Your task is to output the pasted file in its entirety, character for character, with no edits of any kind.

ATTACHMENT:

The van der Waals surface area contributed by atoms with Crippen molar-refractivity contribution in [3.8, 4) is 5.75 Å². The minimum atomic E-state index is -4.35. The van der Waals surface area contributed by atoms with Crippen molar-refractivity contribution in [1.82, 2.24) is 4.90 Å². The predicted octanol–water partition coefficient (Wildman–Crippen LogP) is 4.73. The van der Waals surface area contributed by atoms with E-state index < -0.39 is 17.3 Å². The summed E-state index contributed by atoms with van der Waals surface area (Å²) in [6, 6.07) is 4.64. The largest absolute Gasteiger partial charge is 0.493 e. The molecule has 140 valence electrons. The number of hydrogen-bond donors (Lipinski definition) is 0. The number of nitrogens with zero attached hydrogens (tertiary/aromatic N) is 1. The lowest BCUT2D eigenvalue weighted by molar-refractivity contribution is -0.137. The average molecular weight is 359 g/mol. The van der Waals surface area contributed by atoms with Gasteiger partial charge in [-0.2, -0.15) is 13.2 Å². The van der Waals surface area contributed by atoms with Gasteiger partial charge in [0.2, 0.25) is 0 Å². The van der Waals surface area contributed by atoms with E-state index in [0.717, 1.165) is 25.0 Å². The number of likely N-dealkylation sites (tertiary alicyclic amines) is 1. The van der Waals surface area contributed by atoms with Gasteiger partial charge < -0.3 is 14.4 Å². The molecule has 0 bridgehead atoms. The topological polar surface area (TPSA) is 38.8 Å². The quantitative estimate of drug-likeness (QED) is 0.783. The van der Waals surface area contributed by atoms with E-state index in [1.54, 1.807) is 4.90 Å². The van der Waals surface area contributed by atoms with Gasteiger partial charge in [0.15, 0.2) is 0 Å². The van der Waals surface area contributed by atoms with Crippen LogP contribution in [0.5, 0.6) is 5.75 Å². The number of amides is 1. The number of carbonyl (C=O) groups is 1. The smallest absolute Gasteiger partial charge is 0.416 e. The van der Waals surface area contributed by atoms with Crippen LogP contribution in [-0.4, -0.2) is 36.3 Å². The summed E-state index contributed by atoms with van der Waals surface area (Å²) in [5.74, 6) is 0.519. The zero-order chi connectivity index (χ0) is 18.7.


The van der Waals surface area contributed by atoms with Crippen molar-refractivity contribution in [3.8, 4) is 5.75 Å². The minimum atomic E-state index is -4.35. The van der Waals surface area contributed by atoms with Crippen molar-refractivity contribution in [1.82, 2.24) is 4.90 Å². The predicted octanol–water partition coefficient (Wildman–Crippen LogP) is 4.73. The van der Waals surface area contributed by atoms with E-state index < -0.39 is 17.3 Å². The summed E-state index contributed by atoms with van der Waals surface area (Å²) in [6, 6.07) is 4.64. The largest absolute Gasteiger partial charge is 0.493 e. The molecule has 140 valence electrons. The number of hydrogen-bond donors (Lipinski definition) is 0. The number of nitrogens with zero attached hydrogens (tertiary/aromatic N) is 1. The lowest BCUT2D eigenvalue weighted by molar-refractivity contribution is -0.137. The average molecular weight is 359 g/mol. The van der Waals surface area contributed by atoms with Gasteiger partial charge in [-0.2, -0.15) is 13.2 Å². The van der Waals surface area contributed by atoms with Gasteiger partial charge in [0.2, 0.25) is 0 Å². The van der Waals surface area contributed by atoms with E-state index in [0.717, 1.165) is 25.0 Å². The number of likely N-dealkylation sites (tertiary alicyclic amines) is 1. The van der Waals surface area contributed by atoms with Gasteiger partial charge < -0.3 is 14.4 Å². The molecule has 0 bridgehead atoms. The topological polar surface area (TPSA) is 38.8 Å². The quantitative estimate of drug-likeness (QED) is 0.783. The van der Waals surface area contributed by atoms with E-state index in [1.54, 1.807) is 4.90 Å². The van der Waals surface area contributed by atoms with Gasteiger partial charge in [0.15, 0.2) is 0 Å². The van der Waals surface area contributed by atoms with Crippen LogP contribution in [0.5, 0.6) is 5.75 Å². The number of amides is 1. The number of carbonyl (C=O) groups is 1. The smallest absolute Gasteiger partial charge is 0.416 e. The van der Waals surface area contributed by atoms with Crippen LogP contribution in [-0.4, -0.2) is 36.3 Å². The summed E-state index contributed by atoms with van der Waals surface area (Å²) in [5.74, 6) is 0.519. The zero-order chi connectivity index (χ0) is 18.7.